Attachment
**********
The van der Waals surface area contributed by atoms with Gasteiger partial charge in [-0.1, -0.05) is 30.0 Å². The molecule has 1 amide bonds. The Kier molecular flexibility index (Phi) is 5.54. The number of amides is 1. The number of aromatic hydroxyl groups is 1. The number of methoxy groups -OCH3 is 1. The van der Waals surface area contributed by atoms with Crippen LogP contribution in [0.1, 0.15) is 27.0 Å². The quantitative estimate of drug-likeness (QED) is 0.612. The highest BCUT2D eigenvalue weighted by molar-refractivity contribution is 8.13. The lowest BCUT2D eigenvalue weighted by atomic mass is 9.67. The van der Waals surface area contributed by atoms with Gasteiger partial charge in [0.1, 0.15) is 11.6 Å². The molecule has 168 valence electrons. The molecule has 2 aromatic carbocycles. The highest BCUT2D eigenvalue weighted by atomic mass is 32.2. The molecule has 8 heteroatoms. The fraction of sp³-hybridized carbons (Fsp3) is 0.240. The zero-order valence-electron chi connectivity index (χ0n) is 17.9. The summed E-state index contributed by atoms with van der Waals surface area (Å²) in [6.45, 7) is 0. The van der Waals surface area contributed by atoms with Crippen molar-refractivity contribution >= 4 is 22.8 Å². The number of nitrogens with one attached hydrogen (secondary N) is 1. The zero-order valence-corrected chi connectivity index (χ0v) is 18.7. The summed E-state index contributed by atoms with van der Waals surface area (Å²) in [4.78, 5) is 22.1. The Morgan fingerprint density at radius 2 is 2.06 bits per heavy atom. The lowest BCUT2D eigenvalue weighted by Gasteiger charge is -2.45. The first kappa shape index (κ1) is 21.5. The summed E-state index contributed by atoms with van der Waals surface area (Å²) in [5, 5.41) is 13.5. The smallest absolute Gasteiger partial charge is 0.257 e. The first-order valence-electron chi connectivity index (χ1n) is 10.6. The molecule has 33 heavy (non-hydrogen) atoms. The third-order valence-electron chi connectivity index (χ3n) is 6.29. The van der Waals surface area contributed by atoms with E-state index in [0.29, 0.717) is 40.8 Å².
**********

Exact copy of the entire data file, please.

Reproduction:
The van der Waals surface area contributed by atoms with Gasteiger partial charge in [-0.1, -0.05) is 30.0 Å². The molecule has 1 amide bonds. The Kier molecular flexibility index (Phi) is 5.54. The number of amides is 1. The number of aromatic hydroxyl groups is 1. The number of methoxy groups -OCH3 is 1. The van der Waals surface area contributed by atoms with Crippen LogP contribution in [0.1, 0.15) is 27.0 Å². The quantitative estimate of drug-likeness (QED) is 0.612. The highest BCUT2D eigenvalue weighted by molar-refractivity contribution is 8.13. The lowest BCUT2D eigenvalue weighted by atomic mass is 9.67. The van der Waals surface area contributed by atoms with Gasteiger partial charge in [0.1, 0.15) is 11.6 Å². The molecule has 168 valence electrons. The molecule has 2 aromatic carbocycles. The highest BCUT2D eigenvalue weighted by atomic mass is 32.2. The molecule has 8 heteroatoms. The fraction of sp³-hybridized carbons (Fsp3) is 0.240. The zero-order valence-electron chi connectivity index (χ0n) is 17.9. The summed E-state index contributed by atoms with van der Waals surface area (Å²) in [6.45, 7) is 0. The van der Waals surface area contributed by atoms with Crippen molar-refractivity contribution >= 4 is 22.8 Å². The number of nitrogens with one attached hydrogen (secondary N) is 1. The zero-order valence-corrected chi connectivity index (χ0v) is 18.7. The summed E-state index contributed by atoms with van der Waals surface area (Å²) in [4.78, 5) is 22.1. The Morgan fingerprint density at radius 2 is 2.06 bits per heavy atom. The lowest BCUT2D eigenvalue weighted by Gasteiger charge is -2.45. The first kappa shape index (κ1) is 21.5. The summed E-state index contributed by atoms with van der Waals surface area (Å²) in [5, 5.41) is 13.5. The smallest absolute Gasteiger partial charge is 0.257 e. The first-order valence-electron chi connectivity index (χ1n) is 10.6. The molecule has 33 heavy (non-hydrogen) atoms. The third-order valence-electron chi connectivity index (χ3n) is 6.29. The van der Waals surface area contributed by atoms with E-state index in [0.29, 0.717) is 40.8 Å².